There was a lot of legal activity last week, so it took me a minute to get to this story.
A federal judge ruled Thursday that Waller County did not discriminate against student voters at Prairie View A&M University during the 2018 general election when it granted them fewer days and hours for early voting, the latest chapter in a history of voting rights struggles in the southeast Texas county.
In a 128-page ruling and summary of the case, U.S. District Judge Charles R. Eskridge said there wasn’t evidence to “establish a concern” over the lack of any early voting location on campus or in the city of Prairie View during the first week of early voting that year. The county commissioners court, Eskridge found, allocated early voting locations and hours on an “objective and reasonable basis” that did not run afoul of the federal Voting Rights Act or the U.S. Constitution.
The case dates to 2018, when a group of Prairie View A&M students sued the county, alleging it set up an unlawful lopsided schedule that offered students — most of them Black — fewer opportunities to vote early than the county’s white residents. But the fight over student voting rights on the historically Black campus, built on a former plantation, stretches across decades and generations of students.
The legal fight emerged in the fall of 2018 when students realized the county’s early voting schedule left Prairie View residents with far fewer days and hours for voting than other population centers in the county, and zero opportunity to vote in the city during the first half of the early voting period.
Prairie View, where the vast majority of residents are Black, had five days of early voting. In two of the three other towns that serve as population hubs in Waller County, with many more white residents than Prairie View, early voting would run during all 12 days of the early voting period. In the third town, early voting would be available for 11 days.
The students pressed for better access at a commissioners court meeting five days before the start of early voting in 2018, at which Waller County Judge Trey Duhon noted there was “an inequity” in the number of overall hours among commissioners’ precincts. But the court ultimately voted to make no changes.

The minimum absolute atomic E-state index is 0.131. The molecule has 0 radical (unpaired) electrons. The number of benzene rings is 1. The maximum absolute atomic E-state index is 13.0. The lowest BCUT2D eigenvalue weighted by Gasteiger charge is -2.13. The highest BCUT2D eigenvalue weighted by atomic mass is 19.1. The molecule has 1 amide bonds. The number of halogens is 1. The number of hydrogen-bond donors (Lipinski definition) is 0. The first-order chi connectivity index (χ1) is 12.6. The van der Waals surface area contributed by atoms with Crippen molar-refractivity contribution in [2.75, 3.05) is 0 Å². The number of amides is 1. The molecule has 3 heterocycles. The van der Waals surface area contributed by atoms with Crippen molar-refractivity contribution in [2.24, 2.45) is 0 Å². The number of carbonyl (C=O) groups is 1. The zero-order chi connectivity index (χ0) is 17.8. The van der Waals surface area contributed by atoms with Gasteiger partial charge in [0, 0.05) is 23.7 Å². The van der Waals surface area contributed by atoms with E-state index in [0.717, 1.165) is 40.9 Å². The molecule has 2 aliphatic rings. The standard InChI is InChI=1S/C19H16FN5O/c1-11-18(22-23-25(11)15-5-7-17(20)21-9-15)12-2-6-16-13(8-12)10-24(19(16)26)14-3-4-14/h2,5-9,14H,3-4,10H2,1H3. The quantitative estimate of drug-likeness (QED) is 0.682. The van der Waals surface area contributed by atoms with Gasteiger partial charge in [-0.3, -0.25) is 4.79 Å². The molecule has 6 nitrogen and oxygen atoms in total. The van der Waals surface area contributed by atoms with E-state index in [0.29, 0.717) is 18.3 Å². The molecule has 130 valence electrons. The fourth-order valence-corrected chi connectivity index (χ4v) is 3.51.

Students sued days later, asking a federal judge to order the county to set up an early voting site on campus that would offer weekend hours. This prompted an emergency meeting in which the commissioners court instead voted to extend hours on the three days an on-campus location was previously scheduled to host voting during the second week of early voting. And in a city without public transportation and where many students don’t have cars, the court added five hours of weekend voting at Prairie View City Hall — a two-and-a-half-mile walk one way from some student housing.
At a roughly two-week trial in 2020, Duhon cast the commissioners court’s 2018 decisions as a balancing act to provide early voting access to everyone in the county “to the best of our ability.” He reasoned that because the on-campus voting location was in a student center frequented by students — some passing through multiple times a day — hosting early voting there for two or three days “affords them multiple opportunities” to cast their ballots.
But the county also argued students were seeking preferential access over the community, including residents who have to travel longer distances to vote.
In listing the various reasons for why he sided with the county, Eskridge noted that Prairie View had more voting hours than smaller population centers and that the two precincts in Waller County with the most allocated hours were majority-Black districts.
He also wrote that the initial early voting plan was adopted following normal procedures, including a joint agreement by the local party chairs. The county previously explained that the local chair of the Democratic Party had asked to push early voting at Prairie View to the second week of the early voting period, noting concerns that voting would conflict with homecoming events.
And students were offered a “convenience of hours” at an on-campus location they frequented that others in the county did not have, he wrote.
“At best, Plaintiffs establish a mere inconvenience imposed on PVAMU students with respect to the early voting schedule for the 2018 general election,” Eskridge said. “In reality, it’s rather doubtful that the early voting locations and hours provided by Waller County to PVAMU students can be understood as creating any incremental inconvenience at all.”
See here and here for some background. A copy of the opinion, which I have not read, is here. It seems like Waller County did try to make some accommodations, which the judge accepted as sufficient, though why the PVA&M locations couldn’t have been there for the duration of early voting remains a question to me. I’m sure Waller County would say they were just doing the best they could with the resources they had, and since the judge bought it, there had to be some merit to that. I would say this is an argument for the state to put up more money for counties to provide more voting locations, as well as an argument for making it easier to vote by mail and allowing more people to vote by mail, instead of the ridiculous system we have now. That would be a very cost-effective way to accommodate people who would otherwise have a difficult time getting to a voting location. For obvious reasons, we’re not getting any of that with the state government we have now.